Provocative comments about Islam aren’t the only thing that could get you in trouble. Soon it may be a crime to publish a picture of a very skinny woman in the fashion capital of the world. Last week, France’s National Assembly voted to approve a bill that makes encouraging “extreme thinness” punishable by up to three years in prison and $71,000 in fines. It targets pro-anorexia Web sites, but its author believes it’s vague enough to be used to prosecute the fashion industry. Milan and Madrid already have banned what they consider too-skinny models from their runways.

It’s not that the French are particularly touchy — hate laws are the norm across Europe. In the Netherlands, the political party Centrum Democraten and its leaders were prosecuted successfully for the party’s extreme anti-immigration proposals. In Sweden, a pastor was sentenced to one month’s jail time for preaching a sermon, later published in a newspaper, that quoted biblical texts condemning homosexuality. (Two years later, the sentence finally was overturned on appeal.)

Most surprisingly, even other countries in the Anglosphere don’t share America’s belief in the inviolability of freedom of speech. The United States’ neighbor to the north may see itself as a socially liberal haven, but I could fill this column — several columns — with stories of hate-speech prosecutions in Canada, my native land.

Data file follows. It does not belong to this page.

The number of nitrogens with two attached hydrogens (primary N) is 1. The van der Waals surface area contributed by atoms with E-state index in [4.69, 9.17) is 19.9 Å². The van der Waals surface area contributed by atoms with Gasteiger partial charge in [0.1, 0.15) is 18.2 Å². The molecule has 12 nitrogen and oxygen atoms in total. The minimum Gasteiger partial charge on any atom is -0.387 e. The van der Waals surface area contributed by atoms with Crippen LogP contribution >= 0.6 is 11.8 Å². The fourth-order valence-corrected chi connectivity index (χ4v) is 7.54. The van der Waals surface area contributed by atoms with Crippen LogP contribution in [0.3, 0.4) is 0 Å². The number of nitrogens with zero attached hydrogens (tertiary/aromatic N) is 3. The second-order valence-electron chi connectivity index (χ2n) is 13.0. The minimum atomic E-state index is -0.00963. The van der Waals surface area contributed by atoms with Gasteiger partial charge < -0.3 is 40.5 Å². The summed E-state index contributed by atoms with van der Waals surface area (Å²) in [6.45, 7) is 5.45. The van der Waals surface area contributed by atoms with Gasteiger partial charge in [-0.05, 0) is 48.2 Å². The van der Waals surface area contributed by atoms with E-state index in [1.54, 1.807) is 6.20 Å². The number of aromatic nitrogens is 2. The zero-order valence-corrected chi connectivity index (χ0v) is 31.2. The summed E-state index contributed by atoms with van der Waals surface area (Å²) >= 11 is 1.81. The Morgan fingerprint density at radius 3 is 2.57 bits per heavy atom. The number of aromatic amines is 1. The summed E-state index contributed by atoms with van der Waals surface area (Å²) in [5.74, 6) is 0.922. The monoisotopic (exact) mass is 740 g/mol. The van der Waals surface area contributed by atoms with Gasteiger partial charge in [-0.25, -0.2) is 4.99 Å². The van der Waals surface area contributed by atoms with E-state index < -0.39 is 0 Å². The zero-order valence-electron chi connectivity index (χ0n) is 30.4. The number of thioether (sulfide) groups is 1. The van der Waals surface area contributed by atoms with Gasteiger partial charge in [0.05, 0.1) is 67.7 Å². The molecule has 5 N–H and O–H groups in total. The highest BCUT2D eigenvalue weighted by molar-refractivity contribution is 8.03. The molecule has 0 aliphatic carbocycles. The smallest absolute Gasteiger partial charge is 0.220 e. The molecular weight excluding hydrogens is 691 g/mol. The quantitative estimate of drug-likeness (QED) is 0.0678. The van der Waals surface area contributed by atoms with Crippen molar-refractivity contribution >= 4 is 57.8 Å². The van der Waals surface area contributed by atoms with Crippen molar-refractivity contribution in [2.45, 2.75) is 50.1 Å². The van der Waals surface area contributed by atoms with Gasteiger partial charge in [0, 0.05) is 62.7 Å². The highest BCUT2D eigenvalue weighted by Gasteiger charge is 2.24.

A private printer there had to pay a fine of $5,000 after he refused to print stationery for gay activists out of deference to his Christian beliefs. Another man was fined $4,500 for printing an ad that listed four Bible references — not even the text — next to an equal sign and a drawing of two stickmen holding hands underneath the universal sign for “not” (a red circle with a line through it). The newspaper that ran the ad also was fined. Religious freedom doesn’t fare too well up north, with the Bible basically considered hate literature.

Great Britain, whose thinkers once helped inspire the American Revolution, also has a law forbidding incitement to racial hatred. British National Party Chairman Nick Griffin was convicted under the law for handing out BNP material that denied the Holocaust.

Of course, the specter of the Holocaust is one reason many European nations adopted speech codes. No one wants such a great evil to happen again. The way to prevent that, though, is not to make anti-Semitic statements illegal. All that does is drive the crazies who preach such things underground, making it harder to expose and ridicule them. By allowing citizens to express their views in letters to the editor, interviews and newspaper ads, the rest of us can know their beliefs and, through the same channels, discredit them.

Miss Bardot is a French icon who once was the model for the Gallic national symbol Marianne. The sad thing is, if she wants to start a debate over her growing concerns about the future of her country, she’ll have to move to the United States to do so.